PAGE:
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Tsonga pulls out of Indian Wells Masters due to sickle cell disease

Hannah Wilks in ATP Tour 16 Feb 2019
  • Jo-Wilfried Tsonga has withdrawn from the Indian Wells Masters
  • Tsonga recently revealed he suffers from sickle cell disease
Jo-Wilfried Tsonga (ROBIN VAN LONKHUIJSEN/AFP/Getty Images)

Jo-Wilfried Tsonga has withdrawn from the Indian Wells Masters due to sickle cell disease.

Former world no. 5 Jo-Wilfried Tsonga has pulled out of the upcoming Indian Wells Masters, citing sickle cell disease, which he recently revealed he suffers from.

Tsonga revealed he suffers from what is known in the UK as sickle cell disease, which is particularly common in those with an African or Caribbean family background. Tsonga's father Didier is Congolese.

Tsonga won the seventeenth ATP Tour title of his career in Montpellier last week (Photo by PASCAL GUYOT / AFP) 
People with sickle cell disease produce unusually shaped red blood cells which can be problematic, not living as long as 'normal' red blood cells or getting in blood vessels.

Tsonga first revealed he was suffering from sickle cell disease in an interview with L'Equipe before the Australian Open, and gave further details in an interview with Eurosport posted today.

In the interview, which is in French, Tsonga reveals that he was diagnosed with sickle cell disease a few years ago and explained that the condition affects his blood circulation, which can be a particular problem when flying due to altitude. 

'When I get off the plane, I'm not the same anymore and I need three, four, five days to recover my physical abilities, I feel a bit tired, as if I have some kind of flu,' Tsonga told Eurosport.

As a consequence, the French player needs to ensure he can build in 3-5 days to his schedule to recover before resuming training or competing after a flight, and won't have time to do so before Indian Wells. 

'This problem has prevented me from going on and being even more regular on the tournaments, I [have only known about] it for a few years,' Tsonga said.

'Today, it allows me to regulate a little better and to make choices like for Indian Wells where it will be too short for me. I will go and do the other tournaments where I'm sure to be good, like that, I avoid injury.'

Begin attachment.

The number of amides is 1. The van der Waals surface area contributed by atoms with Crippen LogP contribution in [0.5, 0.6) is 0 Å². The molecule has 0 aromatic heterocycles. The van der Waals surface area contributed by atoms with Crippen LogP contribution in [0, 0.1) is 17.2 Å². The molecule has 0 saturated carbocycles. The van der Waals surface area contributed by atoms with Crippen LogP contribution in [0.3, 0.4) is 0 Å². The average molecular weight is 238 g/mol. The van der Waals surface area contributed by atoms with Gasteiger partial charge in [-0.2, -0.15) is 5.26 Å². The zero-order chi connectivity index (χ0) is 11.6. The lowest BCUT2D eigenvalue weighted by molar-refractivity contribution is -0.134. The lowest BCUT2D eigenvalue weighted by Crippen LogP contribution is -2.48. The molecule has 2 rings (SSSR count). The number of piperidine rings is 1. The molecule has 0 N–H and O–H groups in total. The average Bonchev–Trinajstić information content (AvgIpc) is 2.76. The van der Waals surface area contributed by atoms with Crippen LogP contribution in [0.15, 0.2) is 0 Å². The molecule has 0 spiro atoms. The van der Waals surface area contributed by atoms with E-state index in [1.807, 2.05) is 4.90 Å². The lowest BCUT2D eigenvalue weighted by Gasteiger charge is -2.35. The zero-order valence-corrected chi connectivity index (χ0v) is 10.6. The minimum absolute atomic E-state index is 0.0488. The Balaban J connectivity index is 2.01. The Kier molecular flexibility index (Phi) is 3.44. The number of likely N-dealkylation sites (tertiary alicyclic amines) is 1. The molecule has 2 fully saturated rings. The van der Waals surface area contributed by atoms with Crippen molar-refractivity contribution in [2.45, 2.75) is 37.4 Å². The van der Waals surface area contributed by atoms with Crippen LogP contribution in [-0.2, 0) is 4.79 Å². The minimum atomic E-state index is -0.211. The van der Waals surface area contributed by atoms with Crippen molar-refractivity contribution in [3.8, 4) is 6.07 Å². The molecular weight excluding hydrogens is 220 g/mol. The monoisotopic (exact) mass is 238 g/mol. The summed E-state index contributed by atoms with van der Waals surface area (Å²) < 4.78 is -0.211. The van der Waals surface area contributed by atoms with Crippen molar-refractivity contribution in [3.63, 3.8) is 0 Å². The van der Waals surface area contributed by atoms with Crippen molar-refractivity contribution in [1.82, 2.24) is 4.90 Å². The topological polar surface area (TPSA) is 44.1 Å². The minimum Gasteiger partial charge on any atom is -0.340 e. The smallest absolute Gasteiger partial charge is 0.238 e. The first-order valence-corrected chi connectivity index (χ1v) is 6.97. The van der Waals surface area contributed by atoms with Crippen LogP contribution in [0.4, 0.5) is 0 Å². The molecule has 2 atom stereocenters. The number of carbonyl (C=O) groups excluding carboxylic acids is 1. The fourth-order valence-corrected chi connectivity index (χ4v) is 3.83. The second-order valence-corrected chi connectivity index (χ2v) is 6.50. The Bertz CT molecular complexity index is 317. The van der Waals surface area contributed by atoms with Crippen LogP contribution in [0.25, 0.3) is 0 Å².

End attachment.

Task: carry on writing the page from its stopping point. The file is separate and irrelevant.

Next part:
Runner-up at the Australian Open in 2008, Tsonga went on to make five Grand Slam semifinals in subsequent years, including back-to-back Wimbledon semifinal appearances in 2011-12. He is also one of a handful of active players outside the 'Big Four' to have won Masters 1000 Series titles, triumphing in Paris in 2008 and Toronto in 2014.

The 33-year-old Tsonga is trying to rebuild his ranking after undergoing knee surgery in 2018, a season in which he played only 12 matches and saw his ranking drop to world no. 259. 

So far in 2019 the French player has enjoyed strong results, compiling an 11-3 win-loss record. He won the seventeenth title of his career at the Open Sud de France in Montpellier, beating compatriot Pierre-Hugues Herbert in the final, and was a semifinalist at the Brisbane International in January. 

Tsonga reached the quarterfinals of the 500-level ABN AMRO World Tennis Tournament in Rotterdam this week, losing to Daniil Medvedev, and has a wildcard into next week's Open 13 in Marseille where he faces Andrey Rublev in the first round. 

He is one of a number of top tennis players who have revealed they suffer from long-term health conditions. Venus Williams revealed in 2011 that she suffers from an autoimmune disease called Sjogren's Syndrome. Caroline Wozniacki announced in October 2018 that she was diagnosed with rheumatoid arthritis.

The Indian Wells Masters begins on 7 March and runs until Sunday 17 March. Defending champion Juan Martin del Potro, Roger Federer, Novak Djokovic, Rafael Nadal and Alexander Zverev are among the top stars expected to headline the draw. Read more about the BNP Paribas Open and get the latest Indian Wells Masters 2019 news.

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Tsonga pulls out of Indian Wells Masters due to sickle cell disease

Montpellier champion Jo-Wilfried Tsonga cited his recently-revealed sickle cell disease as the reason for withdrawing from the Indian Wells Masters, saying his condition means that he needs extra time to recover after flights

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